— Heller McAlpin - NPR
Nothing short of transportive.
[A]stounding.…a must-read novel.…It’s urgent and profound and takes readers on a unique journey that will leave them questioning what we’re doing to the only planet we have.
— Rob Merrill - Associated Press
As in The Overstory, Powers seamlessly yet indelibly melds science and humanity, hope and despair.
— Dale Singer - St. Louis Post-Dispatch
Bewilderment is a big book about what matters most.…a brilliant, engrossing, and ultimately heartbreaking book.
— David Laskin - Seattle Times
[P]oignant…Bewilderment is a cri de coeur.…this is a hauntingly intimate story set within the privacy of one family trapped in the penumbra of mourning.
— Ron Charles - Washington Post
You could think of it as ‘The Innerstory’: It is about how and whether we see the world we inhabit.... It is enchanting, and it is devastating.
— Ezra Klein - The Ezra Klein Show
Immersive and astonishing.…Powers captures the tragedy of a species that could, but perhaps won’t, become a lasting part of a cosmic menagerie. But in this absorbing and effortlessly readable tale he seems to have also found uplifting poetry in our despair.
— Caleb Scharf - Nautilus
A moving depiction of filial love, as father and son confront a world of ‘invisible suffering on unimaginable scales.
— The New Yorker
In Bewilderment, [Powers's] mastery strikes a new vein.…it raises goosebumps and breaks our hearts.
— John Domini - The Brooklyn Rail
Achingly current and wise.
— Bethanne Patrick - Washington Post
[Powers] wants to
challenge our innate anthropocentrism, both in literature and how we live.
— Alexandra Alter - New York Times
Remarkable.... Bewilderment channels both the cosmic sublime and that of the vast American outdoors, resting confidently in a lineage with Thoreau and Whitman, Dillard and Kerouac.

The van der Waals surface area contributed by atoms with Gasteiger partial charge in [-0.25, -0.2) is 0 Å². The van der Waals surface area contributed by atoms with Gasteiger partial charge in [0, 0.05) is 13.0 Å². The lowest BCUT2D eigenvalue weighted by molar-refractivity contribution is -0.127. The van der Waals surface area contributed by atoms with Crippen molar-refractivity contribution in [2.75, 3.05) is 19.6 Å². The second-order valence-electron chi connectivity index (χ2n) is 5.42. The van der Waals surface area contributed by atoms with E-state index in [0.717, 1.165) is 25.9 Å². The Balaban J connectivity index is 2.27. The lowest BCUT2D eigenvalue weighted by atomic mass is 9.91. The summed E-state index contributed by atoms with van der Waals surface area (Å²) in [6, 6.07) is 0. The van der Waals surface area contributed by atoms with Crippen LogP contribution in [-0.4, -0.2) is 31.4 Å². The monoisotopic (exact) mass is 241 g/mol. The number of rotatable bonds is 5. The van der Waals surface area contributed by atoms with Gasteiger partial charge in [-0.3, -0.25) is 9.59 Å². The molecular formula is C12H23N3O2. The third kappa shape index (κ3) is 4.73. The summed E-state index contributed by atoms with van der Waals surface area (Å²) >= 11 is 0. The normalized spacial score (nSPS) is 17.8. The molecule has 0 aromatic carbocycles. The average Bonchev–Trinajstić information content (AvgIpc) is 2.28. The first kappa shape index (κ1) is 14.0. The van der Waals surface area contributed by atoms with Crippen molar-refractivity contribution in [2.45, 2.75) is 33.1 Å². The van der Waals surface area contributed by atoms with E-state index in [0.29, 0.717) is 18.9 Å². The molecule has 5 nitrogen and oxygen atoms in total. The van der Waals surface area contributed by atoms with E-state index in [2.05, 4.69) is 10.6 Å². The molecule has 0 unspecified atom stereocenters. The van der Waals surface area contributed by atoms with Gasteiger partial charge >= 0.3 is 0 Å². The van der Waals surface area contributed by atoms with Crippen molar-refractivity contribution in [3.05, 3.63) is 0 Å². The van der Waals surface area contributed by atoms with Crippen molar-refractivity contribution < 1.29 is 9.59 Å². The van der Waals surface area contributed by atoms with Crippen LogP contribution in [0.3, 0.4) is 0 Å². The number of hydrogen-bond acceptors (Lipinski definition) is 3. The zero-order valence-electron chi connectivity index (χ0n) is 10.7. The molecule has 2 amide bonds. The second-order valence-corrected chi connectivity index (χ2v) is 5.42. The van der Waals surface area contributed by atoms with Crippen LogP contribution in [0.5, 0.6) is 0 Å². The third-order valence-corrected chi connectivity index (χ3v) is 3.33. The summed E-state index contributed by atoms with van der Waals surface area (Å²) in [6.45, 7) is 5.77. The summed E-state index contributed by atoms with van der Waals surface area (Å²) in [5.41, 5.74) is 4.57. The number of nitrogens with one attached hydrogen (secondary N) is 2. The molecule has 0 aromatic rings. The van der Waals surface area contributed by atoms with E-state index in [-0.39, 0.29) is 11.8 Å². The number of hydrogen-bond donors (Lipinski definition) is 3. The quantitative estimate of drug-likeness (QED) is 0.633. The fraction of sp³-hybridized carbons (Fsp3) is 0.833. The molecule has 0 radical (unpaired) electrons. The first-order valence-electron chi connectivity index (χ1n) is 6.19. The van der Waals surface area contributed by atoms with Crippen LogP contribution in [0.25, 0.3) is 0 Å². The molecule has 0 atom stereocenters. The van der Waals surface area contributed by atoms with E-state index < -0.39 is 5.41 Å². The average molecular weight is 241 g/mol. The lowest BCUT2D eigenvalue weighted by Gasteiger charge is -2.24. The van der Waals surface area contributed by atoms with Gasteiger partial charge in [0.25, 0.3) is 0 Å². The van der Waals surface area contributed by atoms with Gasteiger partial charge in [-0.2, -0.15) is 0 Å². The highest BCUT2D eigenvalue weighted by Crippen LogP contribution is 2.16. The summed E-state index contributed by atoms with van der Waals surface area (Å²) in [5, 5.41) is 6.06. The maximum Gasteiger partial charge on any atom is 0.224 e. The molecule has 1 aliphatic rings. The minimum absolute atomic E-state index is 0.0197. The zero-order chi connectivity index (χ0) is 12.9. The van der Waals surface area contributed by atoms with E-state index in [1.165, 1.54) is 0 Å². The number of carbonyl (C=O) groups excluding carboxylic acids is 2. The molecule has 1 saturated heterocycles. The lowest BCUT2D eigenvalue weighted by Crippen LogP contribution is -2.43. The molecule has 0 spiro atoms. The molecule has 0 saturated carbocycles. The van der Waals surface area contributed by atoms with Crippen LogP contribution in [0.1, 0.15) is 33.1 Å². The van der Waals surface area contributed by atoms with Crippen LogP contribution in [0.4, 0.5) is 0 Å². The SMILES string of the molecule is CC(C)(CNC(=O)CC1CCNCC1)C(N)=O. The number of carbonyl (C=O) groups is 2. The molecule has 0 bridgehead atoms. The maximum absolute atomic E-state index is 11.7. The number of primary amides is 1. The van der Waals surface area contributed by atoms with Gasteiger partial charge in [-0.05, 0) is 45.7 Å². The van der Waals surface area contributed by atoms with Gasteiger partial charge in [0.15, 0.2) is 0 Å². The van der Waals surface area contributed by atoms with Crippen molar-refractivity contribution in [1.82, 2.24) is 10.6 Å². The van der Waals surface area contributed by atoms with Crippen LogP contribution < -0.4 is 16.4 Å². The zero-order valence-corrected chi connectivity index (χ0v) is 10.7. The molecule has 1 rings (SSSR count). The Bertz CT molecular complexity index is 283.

— Rob Doyle - The Guardian
One of America’s most ambitious and imaginative novelists.... In a year of unprecedented worldwide drought, fire, and flooding, [Bewilderment] couldn’t be timelier.... Whether concerning family or nature, this heart-rending tale warns us to take nothing for granted.
— Alexander C. Kafka - Boston Globe
The tenderness between father and son seem[s] so real and heartfelt that the novel becomes its own empathy machine. What’s more powerful, though, is how the emotions Bewilderment evokes expand far beyond the bond of father and son to embrace the living world.
— Ellen Atkins - Minneapolis Star Tribune
Powers [has] an
emotional core to everything he writes, and this sets him apart from nearly
— David Yaffe - Air Mail
tearjerker.... The most moving and inspiring of all Powers’s books.
— Gish Jen - The New Republic
Intimate.…Powers is an essential member of the pantheon of writers who are using fiction to address climate change.
— Carolyn Kellogg - Los Angeles Times
Powers succeeds in engaging both head and heart. And through its central story of bereavement, this novel of parenting and the environment becomes a multifaceted exploration of mortality.
— The Economist